Swing Kids (1993)

Swing Kids (1993)

TOMATOMETER

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AUDIENCE SCORE

Critic Consensus: No consensus yet.

Swing Kids Photos

Movie Info

In 1939 Hamburg, Germany, a group of teenagers express their rebellion against Adolph Hitler's Nazi regime through their affection for American swing music, British fashion, and Harlem slang. American and British big-band jazz records are among those banned by the Fuhrer, but the young men secretly get together with their friends to listen and dance to the music. As their escapades become increasingly bold, they each get into trouble with the authorities. Robert Sean Leonard stars as Peter, who ends up being forced -- by a prank -- into having to join the Hitler Youth with his friend Thomas (Christian Bale). They are both engineering students at the university, where Thomas' father was taken away for defending his Jewish colleagues. With Arvid (Frank Whaley), they pretend to be Nazi supporters by day while rebelling with the swing music by night. Kenneth Branagh, in an uncredited appearance, is a glib Nazi Gestapo chief who makes matters more difficult. Each of the boys must choose among family, safety, friendship, and freedom as politics impinges on their youthful exuberance, and the Nazis set them against one another. The movie was shot in Prague, directed by Thomas Carter from a script by Jonathan Marc Feldman, and released by Disney. Barbara Hershey appears as Peter's mother.
Rating:
PG-13
Genre:
Drama , Musical & Performing Arts
Directed By:
Written By:
In Theaters:
 wide
On DVD:
Runtime:
Studio:
Buena Vista Pictures

Cast

Robert Sean Leonard
as Peter Müller
Christian Bale
as Thomas Berger
Barbara Hershey
as Frau Müller
Kenneth Branagh
as Herr Knopp, Gestapo
David Tom
as Willi Müller
Julia Stemberger
as Frau Linge
Noah Wyle
as Emil Lutz
Johan Leysen
as Herr Schumler
Douglas Roberts
as Herr Hinz
Martin Clunes
as Bannführer
Carl Brincat
as H.J. Thug
Mary Fogarty
as Mama Klara Müller
Karel Belohradsky
as Bismarck Owner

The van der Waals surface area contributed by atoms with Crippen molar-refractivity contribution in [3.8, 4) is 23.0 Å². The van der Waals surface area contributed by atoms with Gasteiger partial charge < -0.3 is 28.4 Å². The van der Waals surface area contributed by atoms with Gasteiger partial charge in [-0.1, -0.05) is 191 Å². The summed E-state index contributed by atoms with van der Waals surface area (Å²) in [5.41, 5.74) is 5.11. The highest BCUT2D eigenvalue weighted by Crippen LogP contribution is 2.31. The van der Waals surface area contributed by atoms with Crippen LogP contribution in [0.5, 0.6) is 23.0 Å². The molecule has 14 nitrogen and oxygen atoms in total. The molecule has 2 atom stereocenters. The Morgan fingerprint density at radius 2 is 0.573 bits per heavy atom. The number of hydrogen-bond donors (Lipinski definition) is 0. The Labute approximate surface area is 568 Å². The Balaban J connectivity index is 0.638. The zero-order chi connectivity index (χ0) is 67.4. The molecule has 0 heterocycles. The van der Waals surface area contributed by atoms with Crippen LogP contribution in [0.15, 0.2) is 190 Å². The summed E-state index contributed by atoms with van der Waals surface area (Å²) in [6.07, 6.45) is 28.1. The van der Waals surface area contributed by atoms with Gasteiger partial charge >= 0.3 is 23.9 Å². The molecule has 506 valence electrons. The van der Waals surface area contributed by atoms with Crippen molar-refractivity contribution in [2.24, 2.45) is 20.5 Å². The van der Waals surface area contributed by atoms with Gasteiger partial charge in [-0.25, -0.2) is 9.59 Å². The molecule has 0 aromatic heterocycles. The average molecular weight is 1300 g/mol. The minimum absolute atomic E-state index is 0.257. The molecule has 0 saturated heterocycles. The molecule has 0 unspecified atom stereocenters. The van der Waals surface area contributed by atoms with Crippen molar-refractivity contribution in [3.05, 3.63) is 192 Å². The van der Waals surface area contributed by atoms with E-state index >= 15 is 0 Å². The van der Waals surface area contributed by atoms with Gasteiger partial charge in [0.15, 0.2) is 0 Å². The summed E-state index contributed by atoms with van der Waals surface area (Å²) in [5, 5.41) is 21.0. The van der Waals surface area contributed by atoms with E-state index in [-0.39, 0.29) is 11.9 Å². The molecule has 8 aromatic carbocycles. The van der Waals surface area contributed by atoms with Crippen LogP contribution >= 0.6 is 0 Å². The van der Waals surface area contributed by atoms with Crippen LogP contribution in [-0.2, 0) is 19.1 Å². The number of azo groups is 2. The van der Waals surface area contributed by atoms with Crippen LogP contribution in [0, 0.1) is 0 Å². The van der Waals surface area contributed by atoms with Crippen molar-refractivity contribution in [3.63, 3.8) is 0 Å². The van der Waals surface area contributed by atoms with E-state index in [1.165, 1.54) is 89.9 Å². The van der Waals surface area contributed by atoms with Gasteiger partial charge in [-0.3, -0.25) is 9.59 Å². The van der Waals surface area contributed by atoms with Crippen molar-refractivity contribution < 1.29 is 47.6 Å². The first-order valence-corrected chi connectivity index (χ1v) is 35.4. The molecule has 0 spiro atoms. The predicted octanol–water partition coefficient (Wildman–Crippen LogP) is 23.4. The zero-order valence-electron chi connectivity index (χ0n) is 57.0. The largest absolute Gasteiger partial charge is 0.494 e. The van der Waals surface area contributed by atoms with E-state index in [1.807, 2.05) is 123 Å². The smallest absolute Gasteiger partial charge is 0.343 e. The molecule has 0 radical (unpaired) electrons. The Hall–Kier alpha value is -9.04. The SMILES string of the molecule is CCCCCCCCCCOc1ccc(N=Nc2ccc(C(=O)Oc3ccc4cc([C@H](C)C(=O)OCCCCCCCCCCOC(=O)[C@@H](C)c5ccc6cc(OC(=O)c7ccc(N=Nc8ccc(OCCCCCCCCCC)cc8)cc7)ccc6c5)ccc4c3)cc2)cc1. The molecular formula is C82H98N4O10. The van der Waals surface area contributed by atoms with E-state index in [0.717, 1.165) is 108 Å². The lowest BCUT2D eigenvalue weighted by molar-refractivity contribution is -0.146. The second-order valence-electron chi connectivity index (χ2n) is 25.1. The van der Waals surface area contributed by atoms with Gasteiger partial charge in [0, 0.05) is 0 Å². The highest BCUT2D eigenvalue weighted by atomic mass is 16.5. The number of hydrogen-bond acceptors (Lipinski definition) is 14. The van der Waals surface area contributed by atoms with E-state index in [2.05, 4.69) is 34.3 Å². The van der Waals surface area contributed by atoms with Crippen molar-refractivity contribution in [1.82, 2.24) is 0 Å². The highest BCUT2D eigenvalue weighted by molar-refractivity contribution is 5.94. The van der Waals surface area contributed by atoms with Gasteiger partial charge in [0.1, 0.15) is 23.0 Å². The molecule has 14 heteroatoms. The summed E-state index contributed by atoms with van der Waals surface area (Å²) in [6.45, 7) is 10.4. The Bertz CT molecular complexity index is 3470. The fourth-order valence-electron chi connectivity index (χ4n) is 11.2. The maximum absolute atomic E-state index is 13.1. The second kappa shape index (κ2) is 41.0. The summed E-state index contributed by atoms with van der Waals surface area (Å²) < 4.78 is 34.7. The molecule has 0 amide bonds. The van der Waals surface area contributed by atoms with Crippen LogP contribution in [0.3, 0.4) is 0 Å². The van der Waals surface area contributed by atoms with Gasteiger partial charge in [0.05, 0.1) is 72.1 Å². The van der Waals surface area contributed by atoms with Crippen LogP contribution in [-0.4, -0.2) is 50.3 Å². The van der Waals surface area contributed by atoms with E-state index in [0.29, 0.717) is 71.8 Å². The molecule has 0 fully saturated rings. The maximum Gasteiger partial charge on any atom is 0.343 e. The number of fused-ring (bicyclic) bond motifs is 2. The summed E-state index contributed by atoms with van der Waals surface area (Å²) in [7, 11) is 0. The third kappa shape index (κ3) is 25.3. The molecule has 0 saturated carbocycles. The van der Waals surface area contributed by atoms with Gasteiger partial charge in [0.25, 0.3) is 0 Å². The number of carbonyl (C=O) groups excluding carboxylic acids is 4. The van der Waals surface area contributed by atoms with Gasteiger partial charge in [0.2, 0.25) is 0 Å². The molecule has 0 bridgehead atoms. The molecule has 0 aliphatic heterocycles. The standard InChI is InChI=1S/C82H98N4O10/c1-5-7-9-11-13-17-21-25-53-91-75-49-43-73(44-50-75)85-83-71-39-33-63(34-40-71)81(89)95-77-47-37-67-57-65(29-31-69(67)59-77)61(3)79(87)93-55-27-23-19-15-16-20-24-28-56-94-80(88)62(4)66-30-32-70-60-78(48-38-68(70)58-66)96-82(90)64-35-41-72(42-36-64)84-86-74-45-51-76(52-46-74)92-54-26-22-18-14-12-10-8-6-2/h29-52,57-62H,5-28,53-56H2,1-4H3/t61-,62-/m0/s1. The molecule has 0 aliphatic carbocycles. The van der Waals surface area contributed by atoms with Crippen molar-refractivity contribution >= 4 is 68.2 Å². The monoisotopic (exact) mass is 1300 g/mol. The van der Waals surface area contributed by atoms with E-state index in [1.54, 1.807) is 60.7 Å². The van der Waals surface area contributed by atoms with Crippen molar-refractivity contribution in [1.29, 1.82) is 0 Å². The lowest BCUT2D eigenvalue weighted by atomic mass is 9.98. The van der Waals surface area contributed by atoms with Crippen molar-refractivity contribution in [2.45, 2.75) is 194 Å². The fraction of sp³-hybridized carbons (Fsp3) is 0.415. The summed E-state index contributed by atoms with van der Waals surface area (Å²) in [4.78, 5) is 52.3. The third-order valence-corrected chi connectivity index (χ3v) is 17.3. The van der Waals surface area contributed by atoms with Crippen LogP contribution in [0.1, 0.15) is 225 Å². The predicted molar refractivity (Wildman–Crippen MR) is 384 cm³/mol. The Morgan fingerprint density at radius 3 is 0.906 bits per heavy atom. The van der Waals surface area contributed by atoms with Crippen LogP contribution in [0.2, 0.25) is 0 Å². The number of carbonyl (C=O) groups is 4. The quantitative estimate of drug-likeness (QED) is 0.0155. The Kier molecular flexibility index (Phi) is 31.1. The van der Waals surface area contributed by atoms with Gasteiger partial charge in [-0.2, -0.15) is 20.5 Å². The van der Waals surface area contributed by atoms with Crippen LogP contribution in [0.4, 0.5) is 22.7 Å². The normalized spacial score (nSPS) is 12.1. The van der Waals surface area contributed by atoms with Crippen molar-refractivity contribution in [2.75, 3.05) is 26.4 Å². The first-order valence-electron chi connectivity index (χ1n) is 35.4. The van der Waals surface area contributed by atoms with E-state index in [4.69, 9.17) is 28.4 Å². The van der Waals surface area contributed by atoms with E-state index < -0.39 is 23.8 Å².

Peter Baikie
as Bismarck Bandleader
Jennifer Chamberlain
as Swing Girl With Thomas
Nada Konvalinková
as Pastry Shop Woman
Petr Jakl
as Policeman in Marketplace
Lucie Vackarova
as Swing Girl With Peter
Katerina Dankova
as Evey's School Friend
David Robb
as Dr. Berger
Magdalena Chrzova
as Evey's School Friend
Ciaran Madden
as Frau Berger
Petr Lepsa
as Cafe Trichter Owner
Jiri Malek
as Jewish Boy
Jeremy Bulloch
as Small Club Owner
Metin Yenal
as Customer in Bookshop
Joseph Bennett
as Luftwaffe Pilot
Arthur White
as Alberti
Richard Hanson
as HJ Fink
Sean Pertwee
as Gestapo Arresting Berger
Sarka Horcikova
as Berger's Maid
Jochen Horst
as Speaker at HJ Rally
Vladimir Matejcek
as Funeral Pastor
John Duval
as Gestapo With Ashes
Marie Vorlova
as First Woman With Ashes
Eliza Clark
as Girl with Ashes
Kate Buffery
as Woman With Ashes
Sabine Skala
as Cafe Bismarck Singer
Show More Cast

Critic Reviews for Swing Kids

All Critics (13) | Top Critics (4)

No excerpt available.

Full Review… | September 7, 2011
Entertainment Weekly
Top Critic

No excerpt available.

Full Review… | October 17, 2008
Variety
Top Critic

No excerpt available.

Full Review… | June 23, 2006
Time Out
Top Critic

No excerpt available.

May 20, 2003
New York Times
Top Critic

No excerpt available.

Full Review… | December 31, 1999
Chicago Sun-Times
Top Critic

No excerpt available.

Full Review… | December 31, 1999
Washington Post
Top Critic

Audience Reviews for Swing Kids